Guest Blogger Stephanie Patterson, LMFT reviews the book “The Mind of Boys”:
Gurian and Stevens spell out what is happening in their book titled The Minds of Boys: Saving Our Sons from Falling Behind in School and Life.
Here are some bits of information I gleaned from the book:
For those who are suspicious of brain-based differences in gender, listen up. Brain imaging shows structural and functional differences between a boy brain and a girl brain. These differences can be seen as young as 1 day old.
In general, boy brains need more time to develop, are affected more negatively by stress, and need movement to learn.
Boys learn best when they are allowed to focus for long periods of time on one task. They learn through hands-on experience. Their brains are like lists, bullet points, and categorization with substrata. They take up space and make messes when they learn. Boy brains go into rest periods, were they nod off or space out. Girl brains don’t do this, which is probably why men are always wondering when they’ll catch a break from the women in their lives…. I guess never!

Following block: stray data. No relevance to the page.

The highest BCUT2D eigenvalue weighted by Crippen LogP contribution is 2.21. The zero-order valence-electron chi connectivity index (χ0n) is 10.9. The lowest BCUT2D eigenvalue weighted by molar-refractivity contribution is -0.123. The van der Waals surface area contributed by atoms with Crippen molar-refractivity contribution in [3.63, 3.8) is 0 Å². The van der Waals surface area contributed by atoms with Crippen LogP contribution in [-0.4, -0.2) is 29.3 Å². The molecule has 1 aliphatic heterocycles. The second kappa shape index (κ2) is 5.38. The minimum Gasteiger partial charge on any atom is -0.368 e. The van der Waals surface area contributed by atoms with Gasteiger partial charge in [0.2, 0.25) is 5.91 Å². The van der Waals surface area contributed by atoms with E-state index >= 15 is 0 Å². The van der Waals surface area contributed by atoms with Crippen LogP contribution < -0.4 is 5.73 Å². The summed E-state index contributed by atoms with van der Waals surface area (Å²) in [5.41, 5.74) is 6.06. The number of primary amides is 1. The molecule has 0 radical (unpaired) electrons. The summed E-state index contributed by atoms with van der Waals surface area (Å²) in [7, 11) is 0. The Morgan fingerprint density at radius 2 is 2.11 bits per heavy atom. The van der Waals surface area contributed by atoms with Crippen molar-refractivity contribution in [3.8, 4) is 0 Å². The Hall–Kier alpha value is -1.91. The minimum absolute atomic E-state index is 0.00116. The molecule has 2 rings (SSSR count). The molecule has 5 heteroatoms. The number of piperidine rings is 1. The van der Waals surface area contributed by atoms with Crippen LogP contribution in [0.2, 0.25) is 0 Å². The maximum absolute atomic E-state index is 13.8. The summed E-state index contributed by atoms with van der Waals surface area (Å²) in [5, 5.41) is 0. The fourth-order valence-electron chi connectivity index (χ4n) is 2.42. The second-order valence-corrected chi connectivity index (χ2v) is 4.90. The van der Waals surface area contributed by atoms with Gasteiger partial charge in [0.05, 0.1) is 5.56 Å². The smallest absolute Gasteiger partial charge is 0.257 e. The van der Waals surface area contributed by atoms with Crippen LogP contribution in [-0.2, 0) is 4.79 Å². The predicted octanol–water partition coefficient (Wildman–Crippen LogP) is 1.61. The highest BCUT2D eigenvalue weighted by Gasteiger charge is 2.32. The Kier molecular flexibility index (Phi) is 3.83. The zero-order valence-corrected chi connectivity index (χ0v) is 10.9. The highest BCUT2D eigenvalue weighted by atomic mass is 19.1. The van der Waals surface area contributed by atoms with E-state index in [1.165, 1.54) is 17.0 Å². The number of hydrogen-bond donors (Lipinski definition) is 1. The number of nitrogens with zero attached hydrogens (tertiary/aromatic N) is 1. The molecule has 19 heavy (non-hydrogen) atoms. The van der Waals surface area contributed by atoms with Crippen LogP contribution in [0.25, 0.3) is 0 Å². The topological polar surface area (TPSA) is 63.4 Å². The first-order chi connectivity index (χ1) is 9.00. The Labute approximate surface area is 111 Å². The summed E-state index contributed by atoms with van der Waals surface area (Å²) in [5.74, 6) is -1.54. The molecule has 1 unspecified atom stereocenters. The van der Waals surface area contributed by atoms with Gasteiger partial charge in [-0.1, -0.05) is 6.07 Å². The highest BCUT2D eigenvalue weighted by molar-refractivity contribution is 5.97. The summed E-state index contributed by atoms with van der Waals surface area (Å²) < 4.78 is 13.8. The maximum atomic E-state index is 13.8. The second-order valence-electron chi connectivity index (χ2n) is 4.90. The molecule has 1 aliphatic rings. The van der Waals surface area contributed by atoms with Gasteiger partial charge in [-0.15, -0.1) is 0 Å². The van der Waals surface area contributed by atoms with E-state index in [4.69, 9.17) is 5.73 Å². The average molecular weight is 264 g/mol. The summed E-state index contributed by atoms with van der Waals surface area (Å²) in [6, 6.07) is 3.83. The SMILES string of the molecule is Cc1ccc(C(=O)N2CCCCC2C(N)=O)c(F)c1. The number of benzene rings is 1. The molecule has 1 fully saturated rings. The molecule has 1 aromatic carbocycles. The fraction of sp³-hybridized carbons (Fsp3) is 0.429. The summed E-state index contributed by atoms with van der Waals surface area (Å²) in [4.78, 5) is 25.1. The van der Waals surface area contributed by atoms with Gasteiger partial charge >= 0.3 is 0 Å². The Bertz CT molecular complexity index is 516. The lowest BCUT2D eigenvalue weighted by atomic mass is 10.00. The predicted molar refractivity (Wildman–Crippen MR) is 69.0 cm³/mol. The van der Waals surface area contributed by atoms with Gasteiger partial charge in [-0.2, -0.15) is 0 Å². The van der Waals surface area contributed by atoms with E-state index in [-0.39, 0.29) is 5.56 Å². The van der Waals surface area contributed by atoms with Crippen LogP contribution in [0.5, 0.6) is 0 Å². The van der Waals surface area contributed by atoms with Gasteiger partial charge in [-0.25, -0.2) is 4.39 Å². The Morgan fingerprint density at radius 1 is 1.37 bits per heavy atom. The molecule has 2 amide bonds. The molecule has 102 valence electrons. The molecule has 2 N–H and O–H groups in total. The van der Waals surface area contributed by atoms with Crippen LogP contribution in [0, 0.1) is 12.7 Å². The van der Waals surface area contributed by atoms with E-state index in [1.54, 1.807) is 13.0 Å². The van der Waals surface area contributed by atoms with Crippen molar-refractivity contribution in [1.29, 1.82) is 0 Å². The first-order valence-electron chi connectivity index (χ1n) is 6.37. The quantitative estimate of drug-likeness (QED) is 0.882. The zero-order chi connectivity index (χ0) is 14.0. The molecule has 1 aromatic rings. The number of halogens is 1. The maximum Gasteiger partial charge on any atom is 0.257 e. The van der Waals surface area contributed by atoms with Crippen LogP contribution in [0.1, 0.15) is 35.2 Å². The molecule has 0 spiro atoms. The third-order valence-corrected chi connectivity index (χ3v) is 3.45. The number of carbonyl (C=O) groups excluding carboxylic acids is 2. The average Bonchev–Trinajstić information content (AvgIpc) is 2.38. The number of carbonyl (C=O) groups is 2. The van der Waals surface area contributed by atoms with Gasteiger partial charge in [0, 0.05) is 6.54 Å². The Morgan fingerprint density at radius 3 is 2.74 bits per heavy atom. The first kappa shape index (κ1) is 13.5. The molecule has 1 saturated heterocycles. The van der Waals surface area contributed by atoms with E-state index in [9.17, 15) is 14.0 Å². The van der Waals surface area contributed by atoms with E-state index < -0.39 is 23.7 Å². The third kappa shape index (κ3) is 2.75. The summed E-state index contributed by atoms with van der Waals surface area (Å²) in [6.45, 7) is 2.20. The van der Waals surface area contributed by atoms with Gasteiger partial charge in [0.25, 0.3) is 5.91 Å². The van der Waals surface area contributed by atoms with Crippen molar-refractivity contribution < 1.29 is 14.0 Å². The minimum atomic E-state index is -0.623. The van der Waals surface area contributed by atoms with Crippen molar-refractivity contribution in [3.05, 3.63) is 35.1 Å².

If you haven’t noticed, there is not much about the male brain that fits into the typical classroom experience. As a result boys comprise 80% of behavioral problems in schools, 70% of children diagnosed with a learning disability, and 80% of children on Ritalin. Eighty per cent of high school dropouts are boys. There is obviously a mismatch between boys and our current school system.
What can we do?
There are some tricks and tips to help a boy fit into the current school system such as:
– Make sure the boy is listening to verbal directions by pairing eye contact, a touch on the arm, and having the boy repeat back the instructions.
Adjust the space for more room.
-Allow the boys to wiggle while they work.
Allow 60 seconds or more for transitions between activities.
– Teach the boy to repeat verbal instructions to himself at least 3 times. For example, “Put my paper away in the cubbie. Put my paper away in the cubbie. Put my paper away in the cubbie."
-Take stretch or dance breaks.
– Minimize screen time.
-Read books together.
– Enlist the help of a team. Call on extended family members-even via Skype or FaceTime, friends, or neighbors to help mentor boys on a specific subject. Boys need someone to help them follow through and encourage them. They need a team.
Schools can also be trained in understanding male development and make adjustments to the school such as gender specific classes-which have proven to be highly successful, male mentoring, and allowing for more physical movement.
If you have a male family member or student who struggles in or is bored in school, rather than ask "What’s wrong with this boy,” try asking “What need is unfulfilled here?” You will be surprised by the depth of learning that can come out of a boy who is allowed to learn the way nature made him.
Stephanie Patterson, MS, LMFT
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